The party was held at a local country club.  For lunch we had a buffet that featured fried clam strips, hush puppies and some kind of chilled potato and shrimp salad.  I got to sit near the head of the table and was squished between my father and my sister.  It proved to be the perfect locale.  I had easy access to my grandmother, Great Uncle Chuck and Great Aunt Carolyn.  Plus I got to talk about Borat with my father and compare hair color with my sister. 

After lunch, came my favorite part of any celebration– the cake.¬† Again I profitted from my position at the table.¬† Since we were near the honored guest, my father, myself and my sister were served pretty quickly.¬† After making a comment about how my sister got an icing¬†rose and I just got a plain piece of cake (I don’t think she picked up on my envy), I started to dig in.¬† I took my fork and scooped off that coveted inaugural¬†bite when suddenly I noticed all three of my oldest relatives were not touching their cake.¬† Uncle Chuck, Aunt Carolyn and Grandma all sat stoically with erect postures and hands no where near their desserts.

“Oh whoops,¬†” I said and slowly returned my cake-loaded fork to the plate, “I guess we aren’t supposed to eat yet.”

“Mmpf?” My father was in mid-bite and with a clank, he retreated his fork as well.

At that point I was glad to be sitting next to my sister, because we simultaneously noticed Dad’s plate.¬† In the time it took me to balk about the rose and start to eat, my father had nearly devoured his entire cake.¬† His plate was home to two measley bites (and I mean measley).¬†

A lot of words can be used to describe Sawyers.¬† Those words are typically not synonymous with the likes of “neat”, “patient”, “quiet”¬†and “polite”¬† ūüôā

But we sure do have some good laughs.

November 26, 2006 at 11:26 pm 4 comments

Fall Ode to Virginia Creeper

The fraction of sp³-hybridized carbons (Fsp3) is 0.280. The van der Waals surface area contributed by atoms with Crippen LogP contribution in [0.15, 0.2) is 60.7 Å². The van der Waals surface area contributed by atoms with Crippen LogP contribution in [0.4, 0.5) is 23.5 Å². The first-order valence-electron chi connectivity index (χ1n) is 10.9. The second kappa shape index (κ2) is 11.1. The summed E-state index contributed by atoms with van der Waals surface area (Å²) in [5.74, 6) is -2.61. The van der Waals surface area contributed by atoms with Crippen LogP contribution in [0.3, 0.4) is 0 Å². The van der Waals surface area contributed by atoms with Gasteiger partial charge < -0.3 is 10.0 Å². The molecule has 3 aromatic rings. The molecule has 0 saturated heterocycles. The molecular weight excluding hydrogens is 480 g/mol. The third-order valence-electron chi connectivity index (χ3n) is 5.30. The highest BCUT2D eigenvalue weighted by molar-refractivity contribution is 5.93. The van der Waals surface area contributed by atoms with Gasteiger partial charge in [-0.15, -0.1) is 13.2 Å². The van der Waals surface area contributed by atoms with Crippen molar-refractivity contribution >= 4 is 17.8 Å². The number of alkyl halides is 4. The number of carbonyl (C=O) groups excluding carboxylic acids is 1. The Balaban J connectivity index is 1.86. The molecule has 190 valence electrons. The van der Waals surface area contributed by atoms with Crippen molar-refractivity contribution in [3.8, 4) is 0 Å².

When Sean and I first bought our house in 2001, Tony Airaghi showed great vision.  He was one of the first people we brought over to our house.  In fact, we brought him over before we closed on it, before it was official ours.  Despite the whole house being vacant, Tony saw uses Sean and I had not anticipated.

  • When Tony was in the screened in porch, he noted the window that opened back into the kitchen.¬†¬†He rapped on the glass and said, “Hey– can you hand me another beer?”
  • When Tony went into the downstairs bathroom and saw how close the toilet was to the dryer, he sat down on the toilet, opened the dryer and started folding some invisible laundry.
  • Finally, when we went out into the backyard and looked up at 15 years of unattended growth and a collection of weeds, Tony got enthusiastic and said, “Nice!¬† You are going to love this shit!!!”¬† I was skeptical.¬† To me, it looked like a bunch of poison ivy, but he explained he was talking about¬†a plant called Virginia Creeper and that, “in the fall, it turns a deep red!”

We’ve been in our house for over five years now.¬† I haven’t once passed a beer to Sean through the kitchen window (no need- the screened in porch sports its own fridge).¬† I’ve also never folded laundry while using the toilet (though every now and then I will retrieve a few choice items from the dryer).¬† But Tony was right about one thing– I sure do love that Virginia Creeper.

And this year it seems more beautiful than ever!¬† All the Virginia Creeper has turned a deep maroon.¬† Meanwhile most of the trees remain a solid green.¬† As a result, when you are driving through the area, you pass by trees with green leaves and bushy red trunks.¬† It’s very obvious where the Virginia Creeper is.¬† I’ve been finding the 460 bypass between Blacksburg and Christiansburg particularly pretty.